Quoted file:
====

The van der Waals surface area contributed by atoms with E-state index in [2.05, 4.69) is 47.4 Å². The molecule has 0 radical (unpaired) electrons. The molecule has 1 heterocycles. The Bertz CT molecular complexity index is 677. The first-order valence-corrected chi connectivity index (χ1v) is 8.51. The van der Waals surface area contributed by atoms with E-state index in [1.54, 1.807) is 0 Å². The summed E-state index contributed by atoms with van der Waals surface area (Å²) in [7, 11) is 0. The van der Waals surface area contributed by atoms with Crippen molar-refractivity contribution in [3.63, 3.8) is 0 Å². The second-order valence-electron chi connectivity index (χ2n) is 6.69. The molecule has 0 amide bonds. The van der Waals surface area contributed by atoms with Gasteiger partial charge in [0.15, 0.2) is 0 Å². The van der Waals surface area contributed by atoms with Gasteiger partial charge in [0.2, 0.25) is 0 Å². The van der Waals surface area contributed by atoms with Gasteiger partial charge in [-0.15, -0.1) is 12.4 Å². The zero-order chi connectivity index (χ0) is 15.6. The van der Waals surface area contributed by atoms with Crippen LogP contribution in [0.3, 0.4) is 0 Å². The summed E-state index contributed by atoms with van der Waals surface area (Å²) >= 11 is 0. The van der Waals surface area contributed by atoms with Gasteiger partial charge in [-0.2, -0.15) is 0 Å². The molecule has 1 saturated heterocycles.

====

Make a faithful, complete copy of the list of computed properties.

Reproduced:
The van der Waals surface area contributed by atoms with E-state index in [2.05, 4.69) is 47.4 Å². The molecule has 0 radical (unpaired) electrons. The molecule has 1 heterocycles. The Bertz CT molecular complexity index is 677. The first-order valence-corrected chi connectivity index (χ1v) is 8.51. The van der Waals surface area contributed by atoms with E-state index in [1.54, 1.807) is 0 Å². The summed E-state index contributed by atoms with van der Waals surface area (Å²) in [7, 11) is 0. The van der Waals surface area contributed by atoms with Crippen molar-refractivity contribution in [3.63, 3.8) is 0 Å². The second-order valence-electron chi connectivity index (χ2n) is 6.69. The molecule has 0 amide bonds. The van der Waals surface area contributed by atoms with Gasteiger partial charge in [0.15, 0.2) is 0 Å². The van der Waals surface area contributed by atoms with Gasteiger partial charge in [0.2, 0.25) is 0 Å². The van der Waals surface area contributed by atoms with Gasteiger partial charge in [-0.15, -0.1) is 12.4 Å². The zero-order chi connectivity index (χ0) is 15.6. The van der Waals surface area contributed by atoms with Crippen LogP contribution in [0.3, 0.4) is 0 Å². The summed E-state index contributed by atoms with van der Waals surface area (Å²) >= 11 is 0. The van der Waals surface area contributed by atoms with Gasteiger partial charge in [-0.2, -0.15) is 0 Å². The molecule has 1 saturated heterocycles.